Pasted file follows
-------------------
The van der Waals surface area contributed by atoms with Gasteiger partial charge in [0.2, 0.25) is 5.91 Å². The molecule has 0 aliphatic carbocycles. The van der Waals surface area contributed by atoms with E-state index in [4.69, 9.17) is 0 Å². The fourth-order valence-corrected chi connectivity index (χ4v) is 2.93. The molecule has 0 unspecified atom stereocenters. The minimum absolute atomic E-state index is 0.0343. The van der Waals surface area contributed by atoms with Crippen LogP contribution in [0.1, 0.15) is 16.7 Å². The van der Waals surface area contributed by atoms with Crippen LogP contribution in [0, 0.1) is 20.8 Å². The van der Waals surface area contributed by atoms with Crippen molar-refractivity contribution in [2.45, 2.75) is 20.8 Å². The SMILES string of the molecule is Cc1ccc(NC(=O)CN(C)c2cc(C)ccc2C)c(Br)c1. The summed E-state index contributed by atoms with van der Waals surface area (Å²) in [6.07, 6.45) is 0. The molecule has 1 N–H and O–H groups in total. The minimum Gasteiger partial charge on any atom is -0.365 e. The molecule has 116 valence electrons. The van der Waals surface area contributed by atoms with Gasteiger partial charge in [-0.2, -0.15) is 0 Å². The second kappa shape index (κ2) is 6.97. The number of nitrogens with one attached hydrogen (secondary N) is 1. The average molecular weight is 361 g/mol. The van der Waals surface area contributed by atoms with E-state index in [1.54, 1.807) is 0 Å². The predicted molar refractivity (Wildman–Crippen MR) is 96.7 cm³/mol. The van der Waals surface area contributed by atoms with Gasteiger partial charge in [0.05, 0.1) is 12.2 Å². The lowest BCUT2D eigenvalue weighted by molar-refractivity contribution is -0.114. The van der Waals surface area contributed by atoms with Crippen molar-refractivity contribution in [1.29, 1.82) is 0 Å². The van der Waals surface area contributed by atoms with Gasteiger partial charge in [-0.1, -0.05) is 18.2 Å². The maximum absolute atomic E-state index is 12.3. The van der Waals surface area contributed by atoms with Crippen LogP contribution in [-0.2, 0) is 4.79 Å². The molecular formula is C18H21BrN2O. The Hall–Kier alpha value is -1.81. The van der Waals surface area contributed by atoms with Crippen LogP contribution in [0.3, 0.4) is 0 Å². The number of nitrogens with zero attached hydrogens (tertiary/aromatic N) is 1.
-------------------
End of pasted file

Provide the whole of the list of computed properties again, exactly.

The van der Waals surface area contributed by atoms with Gasteiger partial charge in [0.2, 0.25) is 5.91 Å². The molecule has 0 aliphatic carbocycles. The van der Waals surface area contributed by atoms with E-state index in [4.69, 9.17) is 0 Å². The fourth-order valence-corrected chi connectivity index (χ4v) is 2.93. The molecule has 0 unspecified atom stereocenters. The minimum absolute atomic E-state index is 0.0343. The van der Waals surface area contributed by atoms with Crippen LogP contribution in [0.1, 0.15) is 16.7 Å². The van der Waals surface area contributed by atoms with Crippen LogP contribution in [0, 0.1) is 20.8 Å². The van der Waals surface area contributed by atoms with Crippen molar-refractivity contribution in [2.45, 2.75) is 20.8 Å². The SMILES string of the molecule is Cc1ccc(NC(=O)CN(C)c2cc(C)ccc2C)c(Br)c1. The summed E-state index contributed by atoms with van der Waals surface area (Å²) in [6.07, 6.45) is 0. The molecule has 1 N–H and O–H groups in total. The minimum Gasteiger partial charge on any atom is -0.365 e. The molecule has 116 valence electrons. The van der Waals surface area contributed by atoms with Gasteiger partial charge in [-0.2, -0.15) is 0 Å². The second kappa shape index (κ2) is 6.97. The number of nitrogens with one attached hydrogen (secondary N) is 1. The average molecular weight is 361 g/mol. The van der Waals surface area contributed by atoms with E-state index in [1.54, 1.807) is 0 Å². The predicted molar refractivity (Wildman–Crippen MR) is 96.7 cm³/mol. The van der Waals surface area contributed by atoms with Gasteiger partial charge in [0.05, 0.1) is 12.2 Å². The lowest BCUT2D eigenvalue weighted by molar-refractivity contribution is -0.114. The van der Waals surface area contributed by atoms with Crippen molar-refractivity contribution in [1.29, 1.82) is 0 Å². The van der Waals surface area contributed by atoms with Gasteiger partial charge in [-0.1, -0.05) is 18.2 Å². The maximum absolute atomic E-state index is 12.3. The van der Waals surface area contributed by atoms with Crippen LogP contribution in [-0.2, 0) is 4.79 Å². The molecular formula is C18H21BrN2O. The Hall–Kier alpha value is -1.81. The van der Waals surface area contributed by atoms with Crippen LogP contribution in [0.3, 0.4) is 0 Å². The number of nitrogens with zero attached hydrogens (tertiary/aromatic N) is 1.